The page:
There is some acceptance in the sector that many of these changes are inevitable – such as submitting all research active staff – but there is room to move on the detail. Even so, some organisations proposed even more radical changes to the REF, such as the Royal Society, who proposed a new process that would focus entirely on the institution.
Building on our existing policy positions, and as well as engaging with sector partners, we held a workshop with our members to understand the views and concerns across the physics community.
The main points of the IOP response to the consultation were:
- Equality and diversity provisions, such as only chairs of panels receiving unconscious bias training, should be broadened and strengthened
- Proposals for supporting the assessment of interdisciplinary research should be strengthened by introducing an interdisciplinary main panel to work with champions on sub-panels
- HESA cost centres should not be used to map research-active staff to UoAs
- There should be an aim to keep the average number of outputs per staff member of two per FTE, with a minimum of one output per FTE and a maximum of six
- Ways to properly assess of outputs tha are non-traditional in format and those with large numbers of authors should be explored
- Losing and gaining departments should both be allowed to submit the same outputs, where justification can be given
Inevitably, just as not everyone within the community is an enthusiastic supporter of the REF, it’s unlikely that everyone will agree with everything in our response to the consultation.
It’s important to recognise that, just as there are different interests at play between disciplines – for example, engineers are much more comfortable with an increased emphasis on impact than other disciplines are – and the same is also true within a discipline. Physics is a broad church.
The road to REF 2021
This is far from the end of the story. The road to REF 2021 is barely getting started. HEFCE recently announced the appointment of the chair REF equality panel, the chair and members of the REF Interdisciplinary Advisory Panel and have opened up applications for the chairs of the Main Panels.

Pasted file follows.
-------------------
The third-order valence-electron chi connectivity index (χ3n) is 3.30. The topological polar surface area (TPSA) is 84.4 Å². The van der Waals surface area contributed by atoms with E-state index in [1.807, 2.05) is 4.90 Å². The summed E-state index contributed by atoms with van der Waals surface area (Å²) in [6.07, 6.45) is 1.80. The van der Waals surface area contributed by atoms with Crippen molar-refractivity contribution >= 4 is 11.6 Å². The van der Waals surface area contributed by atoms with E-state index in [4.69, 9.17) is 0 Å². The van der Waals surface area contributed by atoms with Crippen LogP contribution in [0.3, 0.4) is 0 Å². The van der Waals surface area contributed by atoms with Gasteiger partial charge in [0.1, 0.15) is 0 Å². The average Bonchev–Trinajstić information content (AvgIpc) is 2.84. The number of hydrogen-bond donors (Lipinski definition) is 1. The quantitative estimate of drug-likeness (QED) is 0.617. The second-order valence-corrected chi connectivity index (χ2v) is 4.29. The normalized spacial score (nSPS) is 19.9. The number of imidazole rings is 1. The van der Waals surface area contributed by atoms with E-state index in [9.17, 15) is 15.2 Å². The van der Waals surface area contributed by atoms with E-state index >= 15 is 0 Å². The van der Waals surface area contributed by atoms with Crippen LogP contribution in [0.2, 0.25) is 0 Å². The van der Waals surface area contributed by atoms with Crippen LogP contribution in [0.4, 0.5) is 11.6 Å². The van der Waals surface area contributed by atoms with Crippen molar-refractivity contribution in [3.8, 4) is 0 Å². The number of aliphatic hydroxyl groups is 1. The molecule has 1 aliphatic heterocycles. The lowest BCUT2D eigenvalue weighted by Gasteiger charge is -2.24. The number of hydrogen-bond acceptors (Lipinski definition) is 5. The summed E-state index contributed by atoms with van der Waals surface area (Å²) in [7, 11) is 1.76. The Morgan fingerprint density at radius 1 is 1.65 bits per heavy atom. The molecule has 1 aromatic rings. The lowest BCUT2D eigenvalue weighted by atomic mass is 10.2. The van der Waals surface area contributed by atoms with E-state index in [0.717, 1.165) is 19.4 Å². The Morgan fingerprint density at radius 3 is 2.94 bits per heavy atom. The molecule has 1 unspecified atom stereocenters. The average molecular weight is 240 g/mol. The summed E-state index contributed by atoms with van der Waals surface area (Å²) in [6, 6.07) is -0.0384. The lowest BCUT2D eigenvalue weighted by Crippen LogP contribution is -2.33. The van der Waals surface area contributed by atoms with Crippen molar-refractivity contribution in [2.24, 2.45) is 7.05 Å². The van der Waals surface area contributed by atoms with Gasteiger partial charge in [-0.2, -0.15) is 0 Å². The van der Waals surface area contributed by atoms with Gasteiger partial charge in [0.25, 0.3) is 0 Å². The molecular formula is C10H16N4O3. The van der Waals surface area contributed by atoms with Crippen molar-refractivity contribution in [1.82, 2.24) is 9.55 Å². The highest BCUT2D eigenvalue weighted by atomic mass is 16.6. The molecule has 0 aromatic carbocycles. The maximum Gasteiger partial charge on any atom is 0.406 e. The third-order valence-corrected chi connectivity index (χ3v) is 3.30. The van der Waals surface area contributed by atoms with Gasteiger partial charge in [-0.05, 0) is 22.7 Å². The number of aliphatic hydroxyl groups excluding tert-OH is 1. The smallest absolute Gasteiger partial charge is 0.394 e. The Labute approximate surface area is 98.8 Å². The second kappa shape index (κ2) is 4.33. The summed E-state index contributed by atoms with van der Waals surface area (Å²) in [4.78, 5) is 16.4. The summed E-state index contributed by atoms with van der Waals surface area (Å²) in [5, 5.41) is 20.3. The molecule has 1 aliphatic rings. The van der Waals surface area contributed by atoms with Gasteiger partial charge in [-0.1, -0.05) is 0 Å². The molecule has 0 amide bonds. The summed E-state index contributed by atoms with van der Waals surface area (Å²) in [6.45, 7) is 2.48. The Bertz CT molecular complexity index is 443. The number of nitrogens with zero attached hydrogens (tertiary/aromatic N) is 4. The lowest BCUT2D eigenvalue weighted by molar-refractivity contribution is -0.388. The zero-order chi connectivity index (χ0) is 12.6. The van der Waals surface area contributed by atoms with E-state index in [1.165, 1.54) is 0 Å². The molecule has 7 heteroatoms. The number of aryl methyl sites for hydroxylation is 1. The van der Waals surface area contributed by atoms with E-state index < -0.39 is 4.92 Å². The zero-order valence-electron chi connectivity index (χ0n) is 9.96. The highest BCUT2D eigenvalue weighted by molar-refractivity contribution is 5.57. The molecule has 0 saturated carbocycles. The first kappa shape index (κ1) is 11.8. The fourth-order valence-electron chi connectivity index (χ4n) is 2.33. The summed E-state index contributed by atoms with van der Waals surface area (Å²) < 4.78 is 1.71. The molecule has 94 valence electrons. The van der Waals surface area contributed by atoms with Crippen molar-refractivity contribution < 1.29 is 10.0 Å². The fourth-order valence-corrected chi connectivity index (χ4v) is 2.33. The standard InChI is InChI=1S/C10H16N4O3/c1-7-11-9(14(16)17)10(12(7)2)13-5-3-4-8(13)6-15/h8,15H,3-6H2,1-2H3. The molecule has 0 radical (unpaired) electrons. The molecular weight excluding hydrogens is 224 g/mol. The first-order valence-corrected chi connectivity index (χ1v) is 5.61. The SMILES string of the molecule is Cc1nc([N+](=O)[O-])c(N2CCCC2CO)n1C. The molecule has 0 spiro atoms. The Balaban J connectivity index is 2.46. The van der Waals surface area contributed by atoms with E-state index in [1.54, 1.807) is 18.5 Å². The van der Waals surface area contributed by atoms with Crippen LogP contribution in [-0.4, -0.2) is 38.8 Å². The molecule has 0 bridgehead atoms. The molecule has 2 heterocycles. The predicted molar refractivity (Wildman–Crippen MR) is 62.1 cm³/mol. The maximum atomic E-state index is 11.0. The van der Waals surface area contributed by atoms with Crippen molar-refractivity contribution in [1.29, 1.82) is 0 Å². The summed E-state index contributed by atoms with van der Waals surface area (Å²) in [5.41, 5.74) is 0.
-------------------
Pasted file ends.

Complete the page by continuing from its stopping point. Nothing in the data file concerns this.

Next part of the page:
It is likely that the funding bodies will reflect on the feedback from their recent consultation to adapt their proposals further, and will then come back with another consultation on the REF later in 2017 or in 2018.
Following this, they will then have to start nailing down aspects of the 2021 exercise to allow for researchers, departments and institutions to plan, to adapt, and to prepare. The REF affects the higher education sector in myriad ways, and departments often have to plan processes for collecting information and prioritising work many years in advance.
During this time, we’ll be keeping close tabs on the development of the next REF. We’ll be speaking to those with expertise and be looking for opportunities to increase our understanding on the effects of the proposed changes to the REF, including by commissioning research and further analysis.
At the same time we’ll continue to engage with the sector and with our members to gather views on the current proposed changes, and as information comes out on the direction that they funding councils are moving in.
As such, we continue to be very interested to hear views from the physics community on how the REF affects you, your views on the proposed changes, and how the REF can be further improved for physics. Do please comment below, or send any thoughts to email@example.com.